Chatbots and a tortilla-making robot: Chipotle's AI
The restaurant chain uses the technology to provide recommendations to customers, help with complaints and improve its inventory system. It is also testing out AI in the kitchen.
Chipotle Mexican Grill is known for its burrito bowls and tacos, but less known about the self-proclaimed "as real as it gets" restaurant chain is its use of artificial intelligence technology.
However, the tech-savvy chain uses AI in nearly every area of its business.
The fast food company is part of a fast-growing wave of retailers using AI.
Indeed, AI in the retail market will register an compound annual growth rate of 30% by 2026, according to market research firm Mordor Intelligence.
And experts say the restaurant industry will similarly ramp up its use of AI.
During a streamed presentation at the AI4 Retail conference on April 20, Timothy Park, director of customer relationship management analytics at Chipotle, talked about how the company is using AI technology and automation.
Chipotle's use of AI
"With AI, we can really target and segment who gets what message and based on previous purchases and viewing habits. We can see how we can customize our messaging," Park said.
An example of this AI-driven marketing approach is the way the chain -- which has some 2,000 locations in the U.S., Canada and Europe -- targets the 27 million loyalty rewards members who have downloaded its mobile app.
Timothy ParkDirector of customer relationship management analytics, Chipotle Mexican Grill
Chipotle uses recommendation algorithms to send notifications to users of the app about deals tailored to the different foods they've ordered before, therefore improving their customer experience, according to the company.
Chipotle also uses AI to improve customer service.
The company uses natural language processing in its automated chatbot assistant called Pepper. Customers can file complaints with Pepper.
"What this does is free up our human agents to concentrate on those more complex cases that will require input and some of the more repetitive mundane requests can be automated using our chatbot," Park said.
Chipotle is also trying to reduce the amount of manual labor performed by humans by applying AI technology in its inventory system.
Without AI technology, humans must trace and track what the restaurant has in inventory and record the expiration dates of the supplies in a spreadsheet, Park said.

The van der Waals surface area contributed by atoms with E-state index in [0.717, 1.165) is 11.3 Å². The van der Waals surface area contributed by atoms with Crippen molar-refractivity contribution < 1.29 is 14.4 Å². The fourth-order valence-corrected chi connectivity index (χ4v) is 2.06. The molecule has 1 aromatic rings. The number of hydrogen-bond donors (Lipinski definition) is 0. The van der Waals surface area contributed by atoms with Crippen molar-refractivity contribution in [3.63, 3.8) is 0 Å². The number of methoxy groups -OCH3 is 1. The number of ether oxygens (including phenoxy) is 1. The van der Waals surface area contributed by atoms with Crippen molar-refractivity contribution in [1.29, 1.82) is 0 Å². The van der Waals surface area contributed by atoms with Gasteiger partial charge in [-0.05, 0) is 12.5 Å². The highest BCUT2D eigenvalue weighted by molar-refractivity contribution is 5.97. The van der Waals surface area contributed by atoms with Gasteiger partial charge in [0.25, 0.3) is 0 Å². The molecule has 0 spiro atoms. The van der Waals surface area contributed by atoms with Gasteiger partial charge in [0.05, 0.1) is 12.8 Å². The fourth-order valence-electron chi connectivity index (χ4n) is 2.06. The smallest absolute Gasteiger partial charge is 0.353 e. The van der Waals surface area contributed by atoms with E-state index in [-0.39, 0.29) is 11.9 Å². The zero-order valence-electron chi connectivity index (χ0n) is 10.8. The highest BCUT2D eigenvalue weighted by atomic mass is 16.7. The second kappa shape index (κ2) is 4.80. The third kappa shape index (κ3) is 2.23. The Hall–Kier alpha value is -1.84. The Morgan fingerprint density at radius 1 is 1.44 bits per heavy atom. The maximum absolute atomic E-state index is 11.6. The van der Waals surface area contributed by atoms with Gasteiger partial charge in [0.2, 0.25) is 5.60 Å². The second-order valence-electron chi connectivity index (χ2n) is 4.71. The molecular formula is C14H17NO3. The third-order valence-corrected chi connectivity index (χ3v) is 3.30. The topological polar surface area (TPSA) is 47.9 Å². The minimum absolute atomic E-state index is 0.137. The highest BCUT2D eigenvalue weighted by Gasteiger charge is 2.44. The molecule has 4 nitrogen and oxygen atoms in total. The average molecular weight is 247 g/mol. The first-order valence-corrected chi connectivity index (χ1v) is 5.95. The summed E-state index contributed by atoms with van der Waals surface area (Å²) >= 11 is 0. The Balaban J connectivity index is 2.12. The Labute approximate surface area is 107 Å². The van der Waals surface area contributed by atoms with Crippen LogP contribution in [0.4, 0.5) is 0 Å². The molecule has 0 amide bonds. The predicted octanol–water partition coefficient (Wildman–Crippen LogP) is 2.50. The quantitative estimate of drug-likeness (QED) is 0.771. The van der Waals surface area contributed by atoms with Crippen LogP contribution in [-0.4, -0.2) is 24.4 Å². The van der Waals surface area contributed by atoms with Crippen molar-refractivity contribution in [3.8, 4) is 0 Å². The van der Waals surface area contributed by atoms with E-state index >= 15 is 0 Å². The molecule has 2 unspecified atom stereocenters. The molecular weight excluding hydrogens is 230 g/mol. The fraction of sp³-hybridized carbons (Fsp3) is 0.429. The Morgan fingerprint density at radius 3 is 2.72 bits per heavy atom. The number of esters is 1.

Now, Chipotle is testing radio frequency identification (RFID) -- a technology that uses radio waves to identify people or objects.
Chipotle revealed in March that it was testing RFID at its Chicago distribution center and about 200 restaurants in Chicago.
Combining RFID with automation can help reduce waste, Park said.
Suppliers sign into the RFID program, scan the food items as they leave their premises and scan them again when they get to the distribution center and restaurants.
Essentially, the system automates more of the inventory process and reduces human labor by eliminating the manual recording of the distribution center's inventory.
"Imagine ... the time savings and efficiency for our employees," Park said.
Chipotle is also trying to reduce the amount of human labor needed for food prep. It is now testing an AI-based robotic kitchen assistant named Chippy.
Chipotle is looking at whether Chippy can replicate the flavor, texture and crunch of the chain's chips, Park said.
"We're testing to see if there's a difference between tortilla chips made by humans versus a robotic arm," he said.
AI cuts but also possibly creates jobs
With these restaurant applications of AI technology, some observers think AI tools are replacing people's jobs.
However, that's not the right mindset, Park argued.
"There will be jobs that robots will take over and they already have," he said, noting that people are not rushing to spend eight hours performing mundane tasks like flipping burgers.
While AI can take over many mundane tasks, including sitting in a parking booth accepting parking tickets or going through inventory, AI technology will add many more jobs "that haven't even been invented yet," he said.
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